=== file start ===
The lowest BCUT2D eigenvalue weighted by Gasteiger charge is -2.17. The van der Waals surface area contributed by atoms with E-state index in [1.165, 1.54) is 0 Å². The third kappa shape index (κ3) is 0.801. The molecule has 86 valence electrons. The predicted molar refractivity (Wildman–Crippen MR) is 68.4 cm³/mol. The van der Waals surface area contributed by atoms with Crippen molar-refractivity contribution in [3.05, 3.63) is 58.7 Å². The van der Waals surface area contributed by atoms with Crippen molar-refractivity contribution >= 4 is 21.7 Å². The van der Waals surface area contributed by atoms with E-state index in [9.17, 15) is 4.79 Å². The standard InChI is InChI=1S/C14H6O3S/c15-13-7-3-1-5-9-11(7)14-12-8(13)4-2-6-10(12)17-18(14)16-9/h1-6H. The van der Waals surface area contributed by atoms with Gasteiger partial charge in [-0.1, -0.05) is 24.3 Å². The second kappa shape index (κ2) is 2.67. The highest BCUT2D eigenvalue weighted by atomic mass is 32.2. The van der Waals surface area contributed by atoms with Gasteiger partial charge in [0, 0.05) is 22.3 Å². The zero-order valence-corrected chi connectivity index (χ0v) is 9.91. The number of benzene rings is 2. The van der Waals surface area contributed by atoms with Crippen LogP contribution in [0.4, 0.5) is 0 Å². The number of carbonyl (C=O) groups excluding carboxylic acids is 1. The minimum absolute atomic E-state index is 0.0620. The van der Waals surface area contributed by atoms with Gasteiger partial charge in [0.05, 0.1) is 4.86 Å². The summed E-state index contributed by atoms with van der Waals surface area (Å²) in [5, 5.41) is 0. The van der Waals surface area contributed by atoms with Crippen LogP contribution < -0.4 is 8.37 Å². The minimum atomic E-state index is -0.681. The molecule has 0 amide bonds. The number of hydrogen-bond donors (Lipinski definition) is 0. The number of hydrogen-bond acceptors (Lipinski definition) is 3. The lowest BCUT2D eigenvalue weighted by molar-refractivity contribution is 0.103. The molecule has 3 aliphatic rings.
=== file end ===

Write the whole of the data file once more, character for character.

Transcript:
The lowest BCUT2D eigenvalue weighted by Gasteiger charge is -2.17. The van der Waals surface area contributed by atoms with E-state index in [1.165, 1.54) is 0 Å². The third kappa shape index (κ3) is 0.801. The molecule has 86 valence electrons. The predicted molar refractivity (Wildman–Crippen MR) is 68.4 cm³/mol. The van der Waals surface area contributed by atoms with Crippen molar-refractivity contribution in [3.05, 3.63) is 58.7 Å². The van der Waals surface area contributed by atoms with Crippen molar-refractivity contribution >= 4 is 21.7 Å². The van der Waals surface area contributed by atoms with E-state index in [9.17, 15) is 4.79 Å². The standard InChI is InChI=1S/C14H6O3S/c15-13-7-3-1-5-9-11(7)14-12-8(13)4-2-6-10(12)17-18(14)16-9/h1-6H. The van der Waals surface area contributed by atoms with Gasteiger partial charge in [-0.1, -0.05) is 24.3 Å². The second kappa shape index (κ2) is 2.67. The highest BCUT2D eigenvalue weighted by atomic mass is 32.2. The van der Waals surface area contributed by atoms with Gasteiger partial charge in [0, 0.05) is 22.3 Å². The zero-order valence-corrected chi connectivity index (χ0v) is 9.91. The number of benzene rings is 2. The van der Waals surface area contributed by atoms with Crippen LogP contribution in [0.4, 0.5) is 0 Å². The number of carbonyl (C=O) groups excluding carboxylic acids is 1. The minimum absolute atomic E-state index is 0.0620. The van der Waals surface area contributed by atoms with Gasteiger partial charge in [0.05, 0.1) is 4.86 Å². The summed E-state index contributed by atoms with van der Waals surface area (Å²) in [5, 5.41) is 0. The van der Waals surface area contributed by atoms with Crippen LogP contribution < -0.4 is 8.37 Å². The minimum atomic E-state index is -0.681. The molecule has 0 amide bonds. The number of hydrogen-bond donors (Lipinski definition) is 0. The number of hydrogen-bond acceptors (Lipinski definition) is 3. The lowest BCUT2D eigenvalue weighted by molar-refractivity contribution is 0.103. The molecule has 3 aliphatic rings.